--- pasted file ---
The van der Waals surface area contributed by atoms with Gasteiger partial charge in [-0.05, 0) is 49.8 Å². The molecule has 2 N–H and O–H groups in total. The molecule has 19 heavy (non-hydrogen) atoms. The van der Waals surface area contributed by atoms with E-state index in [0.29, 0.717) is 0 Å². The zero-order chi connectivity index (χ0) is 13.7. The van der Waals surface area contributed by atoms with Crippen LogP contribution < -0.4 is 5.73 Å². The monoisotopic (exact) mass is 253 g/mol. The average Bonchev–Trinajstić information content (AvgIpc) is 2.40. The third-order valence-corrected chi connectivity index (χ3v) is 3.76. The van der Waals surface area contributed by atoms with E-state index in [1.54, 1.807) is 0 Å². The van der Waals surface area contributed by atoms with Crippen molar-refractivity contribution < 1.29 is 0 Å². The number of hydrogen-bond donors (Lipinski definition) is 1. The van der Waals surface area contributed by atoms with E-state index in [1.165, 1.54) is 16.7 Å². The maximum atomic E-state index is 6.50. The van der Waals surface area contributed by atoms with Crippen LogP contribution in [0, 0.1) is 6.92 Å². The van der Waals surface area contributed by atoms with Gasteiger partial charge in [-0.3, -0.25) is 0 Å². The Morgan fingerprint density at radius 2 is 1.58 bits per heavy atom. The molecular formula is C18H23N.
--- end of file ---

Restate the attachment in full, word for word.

The van der Waals surface area contributed by atoms with Gasteiger partial charge in [-0.05, 0) is 49.8 Å². The molecule has 2 N–H and O–H groups in total. The molecule has 19 heavy (non-hydrogen) atoms. The van der Waals surface area contributed by atoms with E-state index in [0.29, 0.717) is 0 Å². The zero-order chi connectivity index (χ0) is 13.7. The van der Waals surface area contributed by atoms with Crippen LogP contribution < -0.4 is 5.73 Å². The monoisotopic (exact) mass is 253 g/mol. The average Bonchev–Trinajstić information content (AvgIpc) is 2.40. The third-order valence-corrected chi connectivity index (χ3v) is 3.76. The van der Waals surface area contributed by atoms with E-state index in [1.54, 1.807) is 0 Å². The van der Waals surface area contributed by atoms with Crippen molar-refractivity contribution < 1.29 is 0 Å². The number of hydrogen-bond donors (Lipinski definition) is 1. The van der Waals surface area contributed by atoms with E-state index in [1.165, 1.54) is 16.7 Å². The maximum atomic E-state index is 6.50. The van der Waals surface area contributed by atoms with Crippen LogP contribution in [0, 0.1) is 6.92 Å². The van der Waals surface area contributed by atoms with Gasteiger partial charge in [-0.3, -0.25) is 0 Å². The Morgan fingerprint density at radius 2 is 1.58 bits per heavy atom. The molecular formula is C18H23N.